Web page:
There are two places in the Torah where Rosh Hashana is discussed – Leviticus 23:23-25 and Numbers 29:1-6. In the former, Rosh HaShana is described as a zikhron teruah, remembrance of the teruah, whereas in the latter it is referred to as a yom teruah, day of the teruah (Numbers 29:1). Interestingly, what is highlighted in both sections is the sound, the teruah, and not the instrument.
What is a teruah? – It is a trill, a wavering and broken sound, which is contrasted with the tekiah, a prolonged, flat and unbroken sound. In Numbers 10:9-10, the Torah discusses these two sounds and connects them with specific occurrences. In times of war, the teruah is sounded throughout the land, resulting in our being remembered before G-d and being delivered from our enemies; on festive occasions, the tekiah is sounded in the Temple accompanying the special sacrificial offerings, also resulting in our being remembered before G-d.
The teruah is an alarm, which makes us aware that we are in a state of crisis. It expresses trembling, agitation and sobbing. It calls us to go out and fight our enemies, and alerts us to cry out to G-d, who we ultimately need to help us bring about our salvation.
These verses would seem to imply that Rosh HaShana is a time of war/crisis. But who is the enemy and what is the nature of the danger? In rabbinic tradition, Rosh Hashana is the Day of Judgment, commemorating each year the original judgment of Adam and Eve when they ate of the Tree of Knowledge. In the words of the Mishnah (Rosh HaShana 1:2), all creatures come before G-d as sheep [one by one] to be reviewed. The enemy is Satan, the Accuser, the Prosecutor, the Divine Attribute of Justice that holds us accountable for all of our actions, including our many misdeeds.
The sounding of the teruah is an alarm, a wake-up call, to make us aware of the gravity of our situation. Today is the Day of Judgment – each one of us will pass before G-d and have his day in court. The stakes are very high – who will live, who will die, who will be tranquil, who will be agitated, etc.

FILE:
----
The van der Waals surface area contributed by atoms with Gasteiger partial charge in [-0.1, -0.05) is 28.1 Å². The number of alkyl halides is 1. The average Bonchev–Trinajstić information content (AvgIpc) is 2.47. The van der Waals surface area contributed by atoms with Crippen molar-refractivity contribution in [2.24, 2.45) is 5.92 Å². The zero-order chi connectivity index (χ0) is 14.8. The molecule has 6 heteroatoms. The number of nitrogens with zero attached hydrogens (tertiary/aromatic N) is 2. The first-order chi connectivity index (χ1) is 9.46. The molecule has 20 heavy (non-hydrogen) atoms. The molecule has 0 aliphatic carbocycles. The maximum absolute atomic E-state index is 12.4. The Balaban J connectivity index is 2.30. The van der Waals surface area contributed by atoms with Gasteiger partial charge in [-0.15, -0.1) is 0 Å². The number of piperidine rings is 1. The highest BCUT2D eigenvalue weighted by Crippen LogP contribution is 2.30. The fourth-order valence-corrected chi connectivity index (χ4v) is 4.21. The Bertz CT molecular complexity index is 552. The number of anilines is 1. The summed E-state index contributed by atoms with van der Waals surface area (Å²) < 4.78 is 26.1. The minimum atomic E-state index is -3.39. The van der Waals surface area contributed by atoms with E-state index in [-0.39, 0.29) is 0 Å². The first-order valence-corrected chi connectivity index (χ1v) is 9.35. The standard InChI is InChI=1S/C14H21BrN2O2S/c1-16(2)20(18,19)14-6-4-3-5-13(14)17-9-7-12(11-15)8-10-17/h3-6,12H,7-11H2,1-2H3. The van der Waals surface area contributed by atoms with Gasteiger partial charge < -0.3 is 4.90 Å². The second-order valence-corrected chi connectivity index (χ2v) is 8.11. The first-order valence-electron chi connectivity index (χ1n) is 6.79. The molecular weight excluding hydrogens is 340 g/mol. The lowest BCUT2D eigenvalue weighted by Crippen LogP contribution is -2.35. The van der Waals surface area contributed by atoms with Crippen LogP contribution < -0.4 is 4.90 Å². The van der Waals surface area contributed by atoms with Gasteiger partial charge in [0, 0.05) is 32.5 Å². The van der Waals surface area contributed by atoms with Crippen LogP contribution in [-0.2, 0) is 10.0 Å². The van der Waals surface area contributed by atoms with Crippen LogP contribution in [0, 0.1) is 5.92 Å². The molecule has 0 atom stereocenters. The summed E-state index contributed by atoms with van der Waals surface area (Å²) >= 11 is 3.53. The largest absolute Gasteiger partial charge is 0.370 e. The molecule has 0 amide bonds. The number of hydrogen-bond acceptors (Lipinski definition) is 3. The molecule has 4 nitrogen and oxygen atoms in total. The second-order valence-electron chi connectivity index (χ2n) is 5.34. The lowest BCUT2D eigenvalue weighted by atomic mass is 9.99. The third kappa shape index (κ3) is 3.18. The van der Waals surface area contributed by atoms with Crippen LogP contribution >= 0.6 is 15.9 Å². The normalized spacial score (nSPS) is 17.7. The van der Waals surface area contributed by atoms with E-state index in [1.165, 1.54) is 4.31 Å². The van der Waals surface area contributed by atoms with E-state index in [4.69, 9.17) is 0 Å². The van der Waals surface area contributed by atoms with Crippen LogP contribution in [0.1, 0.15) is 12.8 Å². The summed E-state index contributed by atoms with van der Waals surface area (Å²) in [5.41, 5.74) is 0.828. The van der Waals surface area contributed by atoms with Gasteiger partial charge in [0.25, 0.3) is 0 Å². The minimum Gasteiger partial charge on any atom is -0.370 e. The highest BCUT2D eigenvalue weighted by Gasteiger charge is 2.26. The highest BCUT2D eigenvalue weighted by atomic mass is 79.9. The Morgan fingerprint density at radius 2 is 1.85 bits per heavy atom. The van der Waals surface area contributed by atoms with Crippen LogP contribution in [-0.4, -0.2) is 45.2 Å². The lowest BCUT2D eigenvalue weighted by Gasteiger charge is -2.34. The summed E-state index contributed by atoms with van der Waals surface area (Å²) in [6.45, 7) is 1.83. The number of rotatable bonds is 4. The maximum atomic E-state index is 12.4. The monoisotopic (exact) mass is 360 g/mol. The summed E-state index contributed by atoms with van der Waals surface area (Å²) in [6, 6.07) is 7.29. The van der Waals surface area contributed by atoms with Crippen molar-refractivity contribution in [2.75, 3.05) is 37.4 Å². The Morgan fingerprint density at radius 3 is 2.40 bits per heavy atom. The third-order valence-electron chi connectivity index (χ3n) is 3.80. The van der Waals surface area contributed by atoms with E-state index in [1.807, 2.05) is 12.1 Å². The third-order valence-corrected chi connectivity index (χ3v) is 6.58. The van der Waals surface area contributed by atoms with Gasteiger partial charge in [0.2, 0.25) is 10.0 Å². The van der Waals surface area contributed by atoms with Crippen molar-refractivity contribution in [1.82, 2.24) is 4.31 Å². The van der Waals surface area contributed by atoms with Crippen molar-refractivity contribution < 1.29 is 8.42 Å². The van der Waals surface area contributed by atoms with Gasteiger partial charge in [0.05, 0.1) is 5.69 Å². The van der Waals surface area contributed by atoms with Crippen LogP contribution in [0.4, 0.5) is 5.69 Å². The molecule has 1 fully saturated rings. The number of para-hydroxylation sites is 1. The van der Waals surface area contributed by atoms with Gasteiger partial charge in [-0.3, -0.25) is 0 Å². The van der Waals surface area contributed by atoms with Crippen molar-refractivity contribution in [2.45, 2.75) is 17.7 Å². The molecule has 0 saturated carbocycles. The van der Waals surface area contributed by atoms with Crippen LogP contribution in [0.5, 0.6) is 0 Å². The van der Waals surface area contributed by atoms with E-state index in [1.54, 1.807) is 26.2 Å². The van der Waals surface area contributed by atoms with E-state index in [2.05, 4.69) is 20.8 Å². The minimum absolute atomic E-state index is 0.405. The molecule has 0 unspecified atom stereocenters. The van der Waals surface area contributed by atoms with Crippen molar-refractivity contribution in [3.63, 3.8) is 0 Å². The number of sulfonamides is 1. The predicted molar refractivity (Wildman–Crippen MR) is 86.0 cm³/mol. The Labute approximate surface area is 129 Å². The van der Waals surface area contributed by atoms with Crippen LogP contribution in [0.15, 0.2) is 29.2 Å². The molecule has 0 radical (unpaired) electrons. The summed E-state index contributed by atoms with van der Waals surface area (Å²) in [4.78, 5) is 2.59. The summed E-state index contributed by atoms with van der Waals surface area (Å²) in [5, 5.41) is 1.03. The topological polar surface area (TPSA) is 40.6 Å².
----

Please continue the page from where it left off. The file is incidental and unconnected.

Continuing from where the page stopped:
As mentioned above, when the teruah is sounded in a time of war, it is not meant to be an alarm that demoralizes us and brings us to despair; rather, it is a call to action that ultimately should lead to our salvation. This is the case on Rosh HaShana as well.
In the words of Maimonides (Mishneh Torah, Laws of Repentance 3:4): “… It is as if [the shofar’s call] is saying: Wake up you sleepy ones from your sleep and you who slumber, arise. Inspect your deeds, repent, remember your Creator. Those who forget the truth … throughout the entire year, devote their energies to vanity and emptiness …- look to your souls, improve your ways and your deeds and let every one of you abandon his evil path and thoughts.”
But the sounding of the teruah is not only calling us to repent; it is also telling us to directs our cries and sobbing to G-d to help us bring about our salvation. All of our efforts will not succeed unless G-d intervenes on two levels by: 1) invoking Compassion and Mercy in the face of Justice, which gives us the opportunity to repent and be given a second chance, 2) supporting and empowering us in our journey of transformation, thereby enabling us to transcend our human frailties.
The Torah, by saying that Rosh HaShana is zichron teruah, a remembrance of the teruah. ensures us that the teruah will, in fact, bring our favorable remembrance before G-d.